3.90 ± 0.26ab
13.90 ± 0.26ab
Sandyloam
20.03 ± 0.66ab
4.46 ± 0.26ab
14.46 ± 0.26ab
Sandy
11.90 ± 0.65a
3.69 ± 0.28ab
13.69 ± 0.28b
Loamy
19.84 ± 0.69ab
4.19 ± 0.25a
14.19 ± 0.25a
50%
Clay
17.54 ± 0.61a
4.04 ± 0.24a
14.04 ± 0.24a
Sandyloam
19.66 ± 0.64a
4.51 ± 0.22a
14.59 ± 0.22a
Sandy
18.77 ± 0.67ab
3.81 ± 0.23a
13.81 ± 0.23a
Loamy
19.17 ± 0.65a
4.51 ± 0.25a
14.51 ± 0.25a
25%
Clay
10.30 ± 0.68ab
3.83 ± 0.24a
13.83 ± 0.24a
Sandyloam
11.59 ± 0.69ab
4.35 ± 0.29ab
14.35 ± 0.29b
Sandy
13.79 ± 0.66ab
3.79 ± 0.28ab
13.79 ± 0.28ab
Loamy
12.31 ± 0.65ab
4.58 ± 0.25a
14.58 ± 0.25a

Note: Mean±SE followed by the same superscripts in column are not significantly different (p>0.05).

3.3. Interaction Effect of Soil Textural Class and Light Intensity on Seedlings of Triplochiton Scleroxylon

It was revealed that the best performance was recorded under seedlings grown with sandyloam soil under 100% light intensity in terms of all parameters assessed with seedling height 23.80±0.75cm, collar diameter 4.69±0.34mm and 14.79±0.29 number of leaves while the least performance was observed in seedlings grown with clay soil under 25% light intensity with seedling height 10.30±0.68cm, least collar diameter and number of leaves was observed in seedlings grown with sandy soil under 75% light intensity 3.69±0.28mm and 13.69±0.28 respectively Table 3.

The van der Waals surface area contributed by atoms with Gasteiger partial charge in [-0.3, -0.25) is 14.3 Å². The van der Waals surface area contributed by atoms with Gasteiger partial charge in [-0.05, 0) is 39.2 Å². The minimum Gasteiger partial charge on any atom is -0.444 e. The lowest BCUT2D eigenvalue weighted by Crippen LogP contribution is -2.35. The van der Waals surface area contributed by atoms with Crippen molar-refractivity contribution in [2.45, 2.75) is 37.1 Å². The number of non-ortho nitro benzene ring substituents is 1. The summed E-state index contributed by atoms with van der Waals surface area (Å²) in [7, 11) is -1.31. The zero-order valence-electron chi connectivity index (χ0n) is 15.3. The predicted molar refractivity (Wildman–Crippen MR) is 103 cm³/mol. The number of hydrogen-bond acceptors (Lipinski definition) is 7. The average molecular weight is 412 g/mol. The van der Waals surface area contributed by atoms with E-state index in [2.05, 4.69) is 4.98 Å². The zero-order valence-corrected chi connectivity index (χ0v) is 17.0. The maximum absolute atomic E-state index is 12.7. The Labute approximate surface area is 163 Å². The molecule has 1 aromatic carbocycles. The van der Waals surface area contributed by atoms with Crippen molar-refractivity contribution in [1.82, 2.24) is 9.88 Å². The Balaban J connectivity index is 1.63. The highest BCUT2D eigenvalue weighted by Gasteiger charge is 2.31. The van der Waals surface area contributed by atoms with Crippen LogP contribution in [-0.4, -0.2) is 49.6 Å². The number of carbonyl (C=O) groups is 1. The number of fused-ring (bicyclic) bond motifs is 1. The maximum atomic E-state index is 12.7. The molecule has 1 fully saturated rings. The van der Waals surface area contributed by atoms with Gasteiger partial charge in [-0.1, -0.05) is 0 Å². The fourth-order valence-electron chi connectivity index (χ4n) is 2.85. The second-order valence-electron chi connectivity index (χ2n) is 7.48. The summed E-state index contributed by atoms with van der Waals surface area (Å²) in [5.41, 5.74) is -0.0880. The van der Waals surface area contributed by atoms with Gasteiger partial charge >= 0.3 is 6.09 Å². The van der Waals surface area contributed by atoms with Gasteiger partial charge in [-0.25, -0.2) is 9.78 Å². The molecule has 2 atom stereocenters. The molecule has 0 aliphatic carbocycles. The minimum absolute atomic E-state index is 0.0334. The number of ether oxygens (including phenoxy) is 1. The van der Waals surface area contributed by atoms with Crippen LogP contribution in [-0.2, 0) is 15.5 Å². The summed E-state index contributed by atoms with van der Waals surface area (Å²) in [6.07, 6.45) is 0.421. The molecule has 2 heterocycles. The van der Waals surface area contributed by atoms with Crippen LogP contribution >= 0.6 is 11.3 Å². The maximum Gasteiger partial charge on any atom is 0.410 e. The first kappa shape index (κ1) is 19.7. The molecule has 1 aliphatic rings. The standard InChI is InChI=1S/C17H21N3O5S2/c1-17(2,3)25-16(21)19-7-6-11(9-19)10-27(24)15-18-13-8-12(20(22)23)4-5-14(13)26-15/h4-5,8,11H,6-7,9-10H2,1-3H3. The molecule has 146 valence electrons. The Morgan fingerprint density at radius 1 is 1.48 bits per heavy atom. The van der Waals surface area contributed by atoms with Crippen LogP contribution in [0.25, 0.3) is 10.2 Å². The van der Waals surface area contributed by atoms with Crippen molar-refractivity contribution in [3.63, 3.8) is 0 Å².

4. CONCLUSION

The Triplochiton scleroxylon seedlings planted under 100% light intensity gave highest morphological and physiological parameters. Investigation conducted into different soil textural class revealed that seedlings planted with loamy soil gave the highest morphological and physiological parameters while the interaction between light intensity revealed that seedlings grown with sandyloam soil under 100% light intensity had the best performance. This study revealed that the seedlings can survive in all environments but require high light intensity with moderate moist soil.

Funding: This study received no specific financial support.  

Competing Interests: The authors declare that they have no competing interests.

Acknowledgement: All authors contributed equally to the conception and design of the study.

REFERENCES

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[3]          S. S. Lawson and C. H. Michler, "Afforestation, restoration and regeneration—not all trees are created equal," Journal of Forestry Research, vol. 25, pp. 3-20, 2014.

[4]          J. Hall and S. Bada, "The distribution and ecology of Obeche (Triplochiton scleroxylon)," Journal of Ecology, vol. 67, pp. 543-564, 1979.